But then prostitution is legal there too and it is so obvious how good that is, very low sexual crime, a fact!

  • rate this

    Comment number 16.

    An police officer was once on the radio boasting how they were winning the "war on drugs". His measures: purity levels are going down and prices are going up. So users don't know what they are taking (rat poisen etc) and it is costing them more. I don't think that helps anyone...

  • rate this

    Comment number 15.

    They should go the way of Portugal and decriminalise all drugs. It has proven to be a huge success over there with drug related crimes falling considerably as well as the amount of users

    =>And the police are desperately trying to save money to keep bobbies on the beat. Here's a way.

  • rate this

    Comment number 14.

    The government says it does not plan to alter its approach.

    Of course not, as with most of this governments’ policies, they are not based on what is best for the country or for its people, they are based on what will keep the rabid right, the blue rinse brigade and the city happy

  • rate this

    Comment number 13.

    I often wondered what business is it of the Governments it is if an adult chooses to take drugs.

    The war on drugs is not winnable but there are too many vested interests that never wanted to win it in the first place.

  • rate this

    Comment number 12.

    Ever since humans have been on this planet they have used drugs of one sort or another. It is in human nature to seek to use mood altering substances at various times in their lives. Making drugs illegal does absolutely nothing to stop people wanting to use them, it criminalises ordinarily law abiding people and fuels organised crime. Did we learn nothing from prohibition?

  • rate this

    Comment number 11.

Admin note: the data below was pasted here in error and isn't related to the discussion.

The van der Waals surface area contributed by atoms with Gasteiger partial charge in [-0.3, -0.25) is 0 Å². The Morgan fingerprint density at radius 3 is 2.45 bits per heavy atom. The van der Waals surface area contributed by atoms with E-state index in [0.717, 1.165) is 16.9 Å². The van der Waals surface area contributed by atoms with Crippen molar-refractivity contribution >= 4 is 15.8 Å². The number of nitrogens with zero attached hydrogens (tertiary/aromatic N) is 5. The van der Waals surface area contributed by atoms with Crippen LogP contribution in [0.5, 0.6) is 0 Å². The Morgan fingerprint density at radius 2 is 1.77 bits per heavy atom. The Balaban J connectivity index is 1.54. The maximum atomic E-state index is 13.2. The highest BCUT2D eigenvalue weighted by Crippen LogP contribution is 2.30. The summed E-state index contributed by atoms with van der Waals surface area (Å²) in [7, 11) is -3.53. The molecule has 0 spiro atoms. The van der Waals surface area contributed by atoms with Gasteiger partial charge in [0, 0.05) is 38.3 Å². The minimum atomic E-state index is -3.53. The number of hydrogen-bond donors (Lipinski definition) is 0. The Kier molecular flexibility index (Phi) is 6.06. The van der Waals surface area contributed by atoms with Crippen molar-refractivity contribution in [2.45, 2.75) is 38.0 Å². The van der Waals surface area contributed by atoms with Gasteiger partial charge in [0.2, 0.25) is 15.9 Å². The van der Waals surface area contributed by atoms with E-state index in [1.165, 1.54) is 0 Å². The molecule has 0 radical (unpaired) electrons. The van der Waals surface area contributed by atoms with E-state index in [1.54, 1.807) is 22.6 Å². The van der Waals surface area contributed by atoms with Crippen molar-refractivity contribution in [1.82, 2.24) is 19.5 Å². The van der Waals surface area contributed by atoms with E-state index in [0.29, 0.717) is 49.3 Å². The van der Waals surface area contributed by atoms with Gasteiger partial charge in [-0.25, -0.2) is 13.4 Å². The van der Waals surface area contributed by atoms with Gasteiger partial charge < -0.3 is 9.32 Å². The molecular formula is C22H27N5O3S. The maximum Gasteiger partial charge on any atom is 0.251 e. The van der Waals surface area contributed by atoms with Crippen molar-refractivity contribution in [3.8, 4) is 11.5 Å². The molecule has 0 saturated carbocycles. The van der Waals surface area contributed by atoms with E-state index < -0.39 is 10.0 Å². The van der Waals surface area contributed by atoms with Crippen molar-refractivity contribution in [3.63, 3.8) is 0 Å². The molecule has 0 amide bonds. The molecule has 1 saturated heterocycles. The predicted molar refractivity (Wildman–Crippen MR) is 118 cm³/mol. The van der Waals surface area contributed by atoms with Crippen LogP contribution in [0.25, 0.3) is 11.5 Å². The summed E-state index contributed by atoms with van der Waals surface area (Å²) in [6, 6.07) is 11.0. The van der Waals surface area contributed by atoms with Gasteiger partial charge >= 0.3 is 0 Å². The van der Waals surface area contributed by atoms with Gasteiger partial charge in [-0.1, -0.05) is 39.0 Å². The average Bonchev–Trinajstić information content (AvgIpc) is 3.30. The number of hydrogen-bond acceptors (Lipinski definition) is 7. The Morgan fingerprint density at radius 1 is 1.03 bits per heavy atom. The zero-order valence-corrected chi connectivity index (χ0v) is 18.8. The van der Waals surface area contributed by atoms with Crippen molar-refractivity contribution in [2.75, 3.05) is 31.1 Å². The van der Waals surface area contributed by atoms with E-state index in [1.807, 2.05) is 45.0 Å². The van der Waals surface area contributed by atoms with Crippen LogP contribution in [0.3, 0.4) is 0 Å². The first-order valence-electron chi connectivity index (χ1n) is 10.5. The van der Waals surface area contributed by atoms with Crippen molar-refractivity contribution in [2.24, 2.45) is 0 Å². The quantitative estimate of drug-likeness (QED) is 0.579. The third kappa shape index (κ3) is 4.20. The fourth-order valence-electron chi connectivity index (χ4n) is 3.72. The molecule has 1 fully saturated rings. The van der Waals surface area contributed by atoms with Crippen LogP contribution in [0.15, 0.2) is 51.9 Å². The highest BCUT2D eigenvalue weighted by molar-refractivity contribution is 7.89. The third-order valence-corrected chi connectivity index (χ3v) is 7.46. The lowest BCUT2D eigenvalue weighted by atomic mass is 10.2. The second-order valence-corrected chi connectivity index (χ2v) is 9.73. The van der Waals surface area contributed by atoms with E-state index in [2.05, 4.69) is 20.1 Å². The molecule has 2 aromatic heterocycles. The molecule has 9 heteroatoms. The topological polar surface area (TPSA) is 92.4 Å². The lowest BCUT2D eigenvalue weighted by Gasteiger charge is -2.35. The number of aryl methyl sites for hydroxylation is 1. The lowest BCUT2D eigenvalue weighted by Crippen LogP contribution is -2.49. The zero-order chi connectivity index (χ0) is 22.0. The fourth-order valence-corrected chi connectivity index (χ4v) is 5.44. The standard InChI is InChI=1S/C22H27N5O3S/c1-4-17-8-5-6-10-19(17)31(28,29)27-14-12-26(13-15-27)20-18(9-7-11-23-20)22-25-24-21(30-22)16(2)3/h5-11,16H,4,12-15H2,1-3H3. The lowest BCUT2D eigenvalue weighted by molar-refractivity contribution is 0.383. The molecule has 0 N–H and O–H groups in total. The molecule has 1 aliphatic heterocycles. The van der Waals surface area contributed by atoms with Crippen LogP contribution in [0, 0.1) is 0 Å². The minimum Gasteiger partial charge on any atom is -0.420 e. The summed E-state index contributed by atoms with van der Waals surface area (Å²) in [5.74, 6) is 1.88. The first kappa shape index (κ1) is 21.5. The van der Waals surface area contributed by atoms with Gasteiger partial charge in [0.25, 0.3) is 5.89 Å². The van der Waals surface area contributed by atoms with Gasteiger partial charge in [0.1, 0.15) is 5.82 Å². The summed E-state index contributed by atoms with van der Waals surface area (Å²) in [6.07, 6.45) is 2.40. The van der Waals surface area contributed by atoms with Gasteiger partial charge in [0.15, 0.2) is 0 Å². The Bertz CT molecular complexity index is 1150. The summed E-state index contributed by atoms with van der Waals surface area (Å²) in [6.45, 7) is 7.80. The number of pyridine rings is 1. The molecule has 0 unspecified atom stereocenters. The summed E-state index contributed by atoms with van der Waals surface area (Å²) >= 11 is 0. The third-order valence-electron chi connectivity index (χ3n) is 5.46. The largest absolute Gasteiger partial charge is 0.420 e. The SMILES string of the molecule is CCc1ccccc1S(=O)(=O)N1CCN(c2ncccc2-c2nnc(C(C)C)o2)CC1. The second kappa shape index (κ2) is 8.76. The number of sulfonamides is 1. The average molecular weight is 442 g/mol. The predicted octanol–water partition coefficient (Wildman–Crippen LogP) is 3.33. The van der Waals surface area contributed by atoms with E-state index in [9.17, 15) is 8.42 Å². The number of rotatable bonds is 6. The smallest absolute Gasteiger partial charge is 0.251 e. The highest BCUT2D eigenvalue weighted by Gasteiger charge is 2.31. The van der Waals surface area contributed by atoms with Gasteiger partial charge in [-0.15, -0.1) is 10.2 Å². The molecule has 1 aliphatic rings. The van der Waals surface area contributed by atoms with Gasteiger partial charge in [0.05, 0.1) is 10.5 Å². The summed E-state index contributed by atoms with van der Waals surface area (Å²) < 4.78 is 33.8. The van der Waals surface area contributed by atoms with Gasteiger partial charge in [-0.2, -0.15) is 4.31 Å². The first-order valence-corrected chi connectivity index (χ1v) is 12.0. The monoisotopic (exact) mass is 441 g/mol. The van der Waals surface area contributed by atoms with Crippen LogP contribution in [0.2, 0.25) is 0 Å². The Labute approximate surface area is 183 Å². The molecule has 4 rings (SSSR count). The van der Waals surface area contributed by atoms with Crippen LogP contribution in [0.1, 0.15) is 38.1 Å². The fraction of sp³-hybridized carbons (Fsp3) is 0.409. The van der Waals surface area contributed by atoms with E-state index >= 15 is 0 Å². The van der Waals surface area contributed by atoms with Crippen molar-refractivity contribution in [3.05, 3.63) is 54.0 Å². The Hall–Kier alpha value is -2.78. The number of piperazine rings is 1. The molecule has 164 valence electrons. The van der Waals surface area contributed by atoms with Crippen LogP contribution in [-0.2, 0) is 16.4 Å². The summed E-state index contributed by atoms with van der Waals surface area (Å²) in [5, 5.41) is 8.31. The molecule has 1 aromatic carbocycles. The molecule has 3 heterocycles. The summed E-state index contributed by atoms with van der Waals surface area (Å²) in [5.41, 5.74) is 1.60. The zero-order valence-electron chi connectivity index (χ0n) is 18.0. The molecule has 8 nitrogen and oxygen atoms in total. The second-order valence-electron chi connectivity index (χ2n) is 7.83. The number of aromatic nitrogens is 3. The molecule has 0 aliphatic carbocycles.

That kids could get a criminal record, for merely caving in to what may be quasi-normal peer group pressure, with all that means is a very bad thing.

    So this is welcome. It also makes it less cool for some.

    The real crimebuster would be for addicts to the hard stuff to be able to get it clean, under supervision on prescription though.

    Maybe the politicians are scared of the drug barons.

  • rate this

    Comment number 10.

    They should go the way of Portugal and decriminalise all drugs. It has proven to be a huge success over there with drug related crimes falling considerably as well as the amount of users.

    People should also be able to grow their own cannabis plants (within reason) in order to deal with their own habit. This would cut down on the amount of profits illegal drug dealers make.

  • rate this

    Comment number 9.

    Good. Step One in eradicating the process of endlessly governing how human beings live their lives.

  • rate this

    Comment number 8.

    Yet another confusing report.They're not calling for drugs to be decriminalised or to legalise them yet say deal leniently with those taking drugs.These figures speak for themselves surely?
    "2,000 drug-related deaths each year and 380,000 problem drug users".
    If,as some say,cannabis has some medical use then put it on prescription

  • rate this

    Comment number 7.

    Incompetent group of wannabe economists and lawyers we call the Government faced with 6 years of solid scientific research by people that dedicated their lives to discipline, still they do know better what is working and what is right.

    Some things never change.